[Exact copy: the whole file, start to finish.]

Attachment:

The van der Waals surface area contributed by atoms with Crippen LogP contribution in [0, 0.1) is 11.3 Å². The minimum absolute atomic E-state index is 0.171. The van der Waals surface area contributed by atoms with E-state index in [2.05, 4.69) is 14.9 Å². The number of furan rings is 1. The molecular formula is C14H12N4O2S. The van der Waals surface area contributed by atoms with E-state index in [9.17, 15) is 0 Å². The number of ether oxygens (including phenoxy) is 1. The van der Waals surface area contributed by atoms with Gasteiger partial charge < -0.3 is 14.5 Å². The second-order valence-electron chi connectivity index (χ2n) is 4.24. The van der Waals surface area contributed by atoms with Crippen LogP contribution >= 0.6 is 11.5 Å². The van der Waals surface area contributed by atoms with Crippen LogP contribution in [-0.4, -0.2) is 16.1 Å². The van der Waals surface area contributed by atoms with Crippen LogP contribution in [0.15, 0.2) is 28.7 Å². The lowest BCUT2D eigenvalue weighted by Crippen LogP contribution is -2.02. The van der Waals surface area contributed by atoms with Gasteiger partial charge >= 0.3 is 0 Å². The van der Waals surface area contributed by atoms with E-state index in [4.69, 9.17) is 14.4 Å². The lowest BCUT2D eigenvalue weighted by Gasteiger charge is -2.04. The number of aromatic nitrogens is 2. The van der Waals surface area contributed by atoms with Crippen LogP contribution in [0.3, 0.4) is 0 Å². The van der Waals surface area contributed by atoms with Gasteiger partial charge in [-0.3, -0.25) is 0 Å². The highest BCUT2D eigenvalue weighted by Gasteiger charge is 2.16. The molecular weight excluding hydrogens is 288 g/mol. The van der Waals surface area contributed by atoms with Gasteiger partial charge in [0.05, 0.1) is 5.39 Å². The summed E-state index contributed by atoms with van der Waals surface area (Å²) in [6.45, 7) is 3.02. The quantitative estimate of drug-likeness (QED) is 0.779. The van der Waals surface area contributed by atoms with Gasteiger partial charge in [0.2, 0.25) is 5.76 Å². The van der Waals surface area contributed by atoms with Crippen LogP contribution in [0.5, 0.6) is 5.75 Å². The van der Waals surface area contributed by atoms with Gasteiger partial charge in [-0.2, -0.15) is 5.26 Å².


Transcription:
The van der Waals surface area contributed by atoms with Crippen LogP contribution in [0, 0.1) is 11.3 Å². The minimum absolute atomic E-state index is 0.171. The van der Waals surface area contributed by atoms with E-state index in [2.05, 4.69) is 14.9 Å². The number of furan rings is 1. The molecular formula is C14H12N4O2S. The van der Waals surface area contributed by atoms with E-state index in [9.17, 15) is 0 Å². The number of ether oxygens (including phenoxy) is 1. The van der Waals surface area contributed by atoms with Gasteiger partial charge < -0.3 is 14.5 Å². The second-order valence-electron chi connectivity index (χ2n) is 4.24. The van der Waals surface area contributed by atoms with Crippen LogP contribution >= 0.6 is 11.5 Å². The van der Waals surface area contributed by atoms with Crippen LogP contribution in [-0.4, -0.2) is 16.1 Å². The van der Waals surface area contributed by atoms with Crippen LogP contribution in [0.15, 0.2) is 28.7 Å². The lowest BCUT2D eigenvalue weighted by Crippen LogP contribution is -2.02. The van der Waals surface area contributed by atoms with Gasteiger partial charge >= 0.3 is 0 Å². The van der Waals surface area contributed by atoms with E-state index in [4.69, 9.17) is 14.4 Å². The lowest BCUT2D eigenvalue weighted by Gasteiger charge is -2.04. The number of aromatic nitrogens is 2. The van der Waals surface area contributed by atoms with Crippen LogP contribution in [0.3, 0.4) is 0 Å². The van der Waals surface area contributed by atoms with Gasteiger partial charge in [-0.3, -0.25) is 0 Å². The highest BCUT2D eigenvalue weighted by Gasteiger charge is 2.16. The molecular weight excluding hydrogens is 288 g/mol. The van der Waals surface area contributed by atoms with Gasteiger partial charge in [0.05, 0.1) is 5.39 Å². The summed E-state index contributed by atoms with van der Waals surface area (Å²) in [6.45, 7) is 3.02. The quantitative estimate of drug-likeness (QED) is 0.779. The van der Waals surface area contributed by atoms with Gasteiger partial charge in [0.2, 0.25) is 5.76 Å². The van der Waals surface area contributed by atoms with Crippen LogP contribution in [0.5, 0.6) is 5.75 Å². The van der Waals surface area contributed by atoms with Gasteiger partial charge in [-0.2, -0.15) is 5.26 Å².